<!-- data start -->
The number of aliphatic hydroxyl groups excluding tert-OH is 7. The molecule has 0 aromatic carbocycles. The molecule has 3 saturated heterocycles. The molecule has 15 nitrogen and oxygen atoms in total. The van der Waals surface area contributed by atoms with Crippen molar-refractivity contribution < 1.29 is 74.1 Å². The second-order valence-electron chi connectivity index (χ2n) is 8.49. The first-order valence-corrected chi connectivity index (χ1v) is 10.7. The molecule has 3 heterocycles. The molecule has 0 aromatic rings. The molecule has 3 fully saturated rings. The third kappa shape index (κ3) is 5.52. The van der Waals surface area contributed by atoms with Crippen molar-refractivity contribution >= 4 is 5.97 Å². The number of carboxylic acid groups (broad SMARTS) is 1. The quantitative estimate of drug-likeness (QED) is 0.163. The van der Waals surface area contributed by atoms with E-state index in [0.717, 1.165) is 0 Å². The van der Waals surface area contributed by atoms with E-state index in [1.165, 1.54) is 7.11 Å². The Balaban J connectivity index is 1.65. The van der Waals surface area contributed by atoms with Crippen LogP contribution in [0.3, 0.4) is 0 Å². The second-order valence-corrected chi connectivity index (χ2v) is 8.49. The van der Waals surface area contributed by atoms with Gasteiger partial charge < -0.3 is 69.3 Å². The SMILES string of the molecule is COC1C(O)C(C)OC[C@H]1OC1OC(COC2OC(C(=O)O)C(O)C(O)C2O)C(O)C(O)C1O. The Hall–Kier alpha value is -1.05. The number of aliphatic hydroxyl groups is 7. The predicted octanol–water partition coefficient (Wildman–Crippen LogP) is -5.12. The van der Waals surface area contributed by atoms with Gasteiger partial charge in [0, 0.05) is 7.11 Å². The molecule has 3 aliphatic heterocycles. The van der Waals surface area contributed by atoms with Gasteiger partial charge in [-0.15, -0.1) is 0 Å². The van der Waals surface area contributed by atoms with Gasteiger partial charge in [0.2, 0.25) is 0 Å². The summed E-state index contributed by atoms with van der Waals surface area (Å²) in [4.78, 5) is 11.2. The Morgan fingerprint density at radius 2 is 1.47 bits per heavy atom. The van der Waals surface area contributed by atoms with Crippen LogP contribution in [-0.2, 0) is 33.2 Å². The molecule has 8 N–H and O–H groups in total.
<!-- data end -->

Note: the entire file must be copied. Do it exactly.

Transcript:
The number of aliphatic hydroxyl groups excluding tert-OH is 7. The molecule has 0 aromatic carbocycles. The molecule has 3 saturated heterocycles. The molecule has 15 nitrogen and oxygen atoms in total. The van der Waals surface area contributed by atoms with Crippen molar-refractivity contribution < 1.29 is 74.1 Å². The second-order valence-electron chi connectivity index (χ2n) is 8.49. The first-order valence-corrected chi connectivity index (χ1v) is 10.7. The molecule has 3 heterocycles. The molecule has 0 aromatic rings. The molecule has 3 fully saturated rings. The third kappa shape index (κ3) is 5.52. The van der Waals surface area contributed by atoms with Crippen molar-refractivity contribution >= 4 is 5.97 Å². The number of carboxylic acid groups (broad SMARTS) is 1. The quantitative estimate of drug-likeness (QED) is 0.163. The van der Waals surface area contributed by atoms with E-state index in [0.717, 1.165) is 0 Å². The van der Waals surface area contributed by atoms with E-state index in [1.165, 1.54) is 7.11 Å². The Balaban J connectivity index is 1.65. The van der Waals surface area contributed by atoms with Crippen LogP contribution in [0.3, 0.4) is 0 Å². The second-order valence-corrected chi connectivity index (χ2v) is 8.49. The van der Waals surface area contributed by atoms with Gasteiger partial charge < -0.3 is 69.3 Å². The SMILES string of the molecule is COC1C(O)C(C)OC[C@H]1OC1OC(COC2OC(C(=O)O)C(O)C(O)C2O)C(O)C(O)C1O. The Hall–Kier alpha value is -1.05. The number of aliphatic hydroxyl groups is 7. The predicted octanol–water partition coefficient (Wildman–Crippen LogP) is -5.12. The van der Waals surface area contributed by atoms with Gasteiger partial charge in [0, 0.05) is 7.11 Å². The molecule has 3 aliphatic heterocycles. The van der Waals surface area contributed by atoms with Gasteiger partial charge in [-0.15, -0.1) is 0 Å². The van der Waals surface area contributed by atoms with Gasteiger partial charge in [0.2, 0.25) is 0 Å². The summed E-state index contributed by atoms with van der Waals surface area (Å²) in [4.78, 5) is 11.2. The Morgan fingerprint density at radius 2 is 1.47 bits per heavy atom. The van der Waals surface area contributed by atoms with Crippen LogP contribution in [-0.2, 0) is 33.2 Å². The molecule has 8 N–H and O–H groups in total.